Later, the books describes Taoist meditation and internal alchemy, the circulation of chi. All of this is squarely centered in the teachings of Lao-tzu and Chuang-tzu. This book is required reading for anyone interested in Taoist religion. Whereas Saso's Taoist Master Chuang gives us a close up look at a few rituals, The Taoist Body takes us a few steps back and offers us a broader view of the Taoist landscape. It makes it a real place and shows us the cultural backdrop that Taoism developed in and still lives on today.

Tao Book: "Seven Taoist Masters" by Eva Wong

There are many books about Taoism, many of them translated from ancient Chinese texts, but few novels. Seven Taoist Mastersis both. It is a folk novel about Taoism written during the Ming Dynasty(around 1500). It's author is unknown. This book is a jem. It is a manual for Taoist training in the form of a popular novel. It is fiction, but all the characters were real historical figures from the Chinese middle ages. The story follows the life and development of Taoist Master Wang and also the lives of his seven disciples on their respective paths to the Tao. The book instructs about the Tao in two ways; first, directly as Master Wang gives several lectures throughout the book about different aspects of Taoist training. Second, indirectly through the story and the experiences of the masters in their pursuit of enlightenment.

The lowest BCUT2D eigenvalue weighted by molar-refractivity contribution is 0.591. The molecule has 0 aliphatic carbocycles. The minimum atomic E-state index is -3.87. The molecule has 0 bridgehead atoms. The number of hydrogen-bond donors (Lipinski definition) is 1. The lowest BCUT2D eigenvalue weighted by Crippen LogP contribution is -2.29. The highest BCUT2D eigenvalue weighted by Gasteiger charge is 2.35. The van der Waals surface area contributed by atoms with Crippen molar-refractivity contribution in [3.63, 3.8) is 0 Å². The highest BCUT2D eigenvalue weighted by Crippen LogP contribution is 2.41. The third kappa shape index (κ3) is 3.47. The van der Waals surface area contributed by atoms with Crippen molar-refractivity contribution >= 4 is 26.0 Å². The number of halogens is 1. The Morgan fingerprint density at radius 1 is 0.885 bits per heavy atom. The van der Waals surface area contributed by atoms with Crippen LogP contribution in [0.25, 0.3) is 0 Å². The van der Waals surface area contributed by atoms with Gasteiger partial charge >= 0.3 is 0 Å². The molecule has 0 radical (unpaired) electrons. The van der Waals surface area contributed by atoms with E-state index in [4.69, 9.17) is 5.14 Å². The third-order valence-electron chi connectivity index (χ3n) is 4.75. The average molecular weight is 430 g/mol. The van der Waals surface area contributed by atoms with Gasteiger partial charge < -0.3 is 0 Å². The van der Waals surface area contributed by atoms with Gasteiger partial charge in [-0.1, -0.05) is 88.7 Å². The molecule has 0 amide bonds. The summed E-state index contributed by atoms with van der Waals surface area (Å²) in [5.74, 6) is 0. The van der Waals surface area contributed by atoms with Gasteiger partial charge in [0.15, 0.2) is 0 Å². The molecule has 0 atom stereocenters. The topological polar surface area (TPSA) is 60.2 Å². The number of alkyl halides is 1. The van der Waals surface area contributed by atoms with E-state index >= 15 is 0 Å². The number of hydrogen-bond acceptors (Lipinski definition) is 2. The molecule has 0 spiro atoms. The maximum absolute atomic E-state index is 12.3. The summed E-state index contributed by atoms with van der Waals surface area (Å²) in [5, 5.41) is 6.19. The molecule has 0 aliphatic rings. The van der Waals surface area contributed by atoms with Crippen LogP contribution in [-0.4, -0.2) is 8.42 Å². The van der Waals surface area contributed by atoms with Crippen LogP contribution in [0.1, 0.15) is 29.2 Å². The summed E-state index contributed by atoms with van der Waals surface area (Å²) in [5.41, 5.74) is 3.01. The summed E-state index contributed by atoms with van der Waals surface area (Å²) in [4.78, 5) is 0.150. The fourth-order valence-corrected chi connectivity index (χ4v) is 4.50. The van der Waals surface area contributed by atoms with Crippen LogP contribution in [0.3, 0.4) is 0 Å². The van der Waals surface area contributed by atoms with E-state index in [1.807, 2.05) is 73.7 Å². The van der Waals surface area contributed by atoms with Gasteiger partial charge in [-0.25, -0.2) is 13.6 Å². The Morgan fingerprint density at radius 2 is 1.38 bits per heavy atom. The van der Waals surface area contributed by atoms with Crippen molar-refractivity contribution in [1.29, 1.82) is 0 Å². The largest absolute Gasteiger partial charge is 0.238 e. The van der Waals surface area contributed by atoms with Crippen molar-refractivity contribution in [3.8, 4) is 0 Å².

Master Wang has seven disciples including one woman. MaTan-yang and his wie Sun Pu-erh both have an intense interest in Taoism. They decide to follow the Tao. After that, they no longer live as husband and wife, but remain friends and help one another. Each of the seven masters has different obstacles to overcome and follow different methods of training. For example, for Master Liu Ch'ang, it is sexual desire. He dreams of going to visit the Palace of the Empress of Heaven, yet unable to control his desire, he steals a glance of the court ladies out of the corner of his eye and therefore shows his unworthiness. To overcome this, he takes an unorthodox approach and lives in a brothel until he can control his desires and master himself. It is a story of the sacrifices each of the disciples must make, giving up wealth and comfort for their goal.